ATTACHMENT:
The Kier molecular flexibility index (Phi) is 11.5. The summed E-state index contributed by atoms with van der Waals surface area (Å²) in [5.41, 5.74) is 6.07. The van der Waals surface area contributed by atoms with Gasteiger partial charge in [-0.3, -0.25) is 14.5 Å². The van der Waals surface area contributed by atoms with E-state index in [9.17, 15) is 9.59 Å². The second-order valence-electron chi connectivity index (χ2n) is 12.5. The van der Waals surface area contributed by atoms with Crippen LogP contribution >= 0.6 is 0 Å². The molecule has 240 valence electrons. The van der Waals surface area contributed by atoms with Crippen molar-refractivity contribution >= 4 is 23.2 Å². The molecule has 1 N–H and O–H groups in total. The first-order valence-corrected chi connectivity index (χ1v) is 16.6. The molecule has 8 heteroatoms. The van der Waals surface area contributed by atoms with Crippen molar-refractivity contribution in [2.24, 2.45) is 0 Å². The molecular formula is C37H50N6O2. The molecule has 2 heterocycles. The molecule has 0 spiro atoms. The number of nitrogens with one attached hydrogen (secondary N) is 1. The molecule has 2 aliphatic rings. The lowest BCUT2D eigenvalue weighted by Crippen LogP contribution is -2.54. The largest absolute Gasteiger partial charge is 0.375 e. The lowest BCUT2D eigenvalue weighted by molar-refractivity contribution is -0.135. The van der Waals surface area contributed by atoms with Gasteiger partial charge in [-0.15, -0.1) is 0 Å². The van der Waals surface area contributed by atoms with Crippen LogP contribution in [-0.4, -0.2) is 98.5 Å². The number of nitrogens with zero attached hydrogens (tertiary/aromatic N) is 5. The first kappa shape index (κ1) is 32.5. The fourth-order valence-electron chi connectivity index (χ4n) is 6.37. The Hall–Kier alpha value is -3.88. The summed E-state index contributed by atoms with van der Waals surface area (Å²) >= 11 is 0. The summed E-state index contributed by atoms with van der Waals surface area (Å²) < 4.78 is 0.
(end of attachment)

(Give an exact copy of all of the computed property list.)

The Kier molecular flexibility index (Phi) is 11.5. The summed E-state index contributed by atoms with van der Waals surface area (Å²) in [5.41, 5.74) is 6.07. The van der Waals surface area contributed by atoms with Gasteiger partial charge in [-0.3, -0.25) is 14.5 Å². The van der Waals surface area contributed by atoms with E-state index in [9.17, 15) is 9.59 Å². The second-order valence-electron chi connectivity index (χ2n) is 12.5. The van der Waals surface area contributed by atoms with Crippen LogP contribution >= 0.6 is 0 Å². The molecule has 240 valence electrons. The van der Waals surface area contributed by atoms with Crippen molar-refractivity contribution >= 4 is 23.2 Å². The molecule has 1 N–H and O–H groups in total. The first-order valence-corrected chi connectivity index (χ1v) is 16.6. The molecule has 8 heteroatoms. The van der Waals surface area contributed by atoms with Crippen molar-refractivity contribution in [2.24, 2.45) is 0 Å². The molecular formula is C37H50N6O2. The molecule has 2 heterocycles. The molecule has 0 spiro atoms. The number of nitrogens with one attached hydrogen (secondary N) is 1. The molecule has 2 aliphatic rings. The lowest BCUT2D eigenvalue weighted by Crippen LogP contribution is -2.54. The largest absolute Gasteiger partial charge is 0.375 e. The lowest BCUT2D eigenvalue weighted by molar-refractivity contribution is -0.135. The van der Waals surface area contributed by atoms with Gasteiger partial charge in [-0.15, -0.1) is 0 Å². The van der Waals surface area contributed by atoms with Crippen LogP contribution in [-0.4, -0.2) is 98.5 Å². The number of nitrogens with zero attached hydrogens (tertiary/aromatic N) is 5. The first kappa shape index (κ1) is 32.5. The fourth-order valence-electron chi connectivity index (χ4n) is 6.37. The Hall–Kier alpha value is -3.88. The summed E-state index contributed by atoms with van der Waals surface area (Å²) >= 11 is 0. The summed E-state index contributed by atoms with van der Waals surface area (Å²) < 4.78 is 0.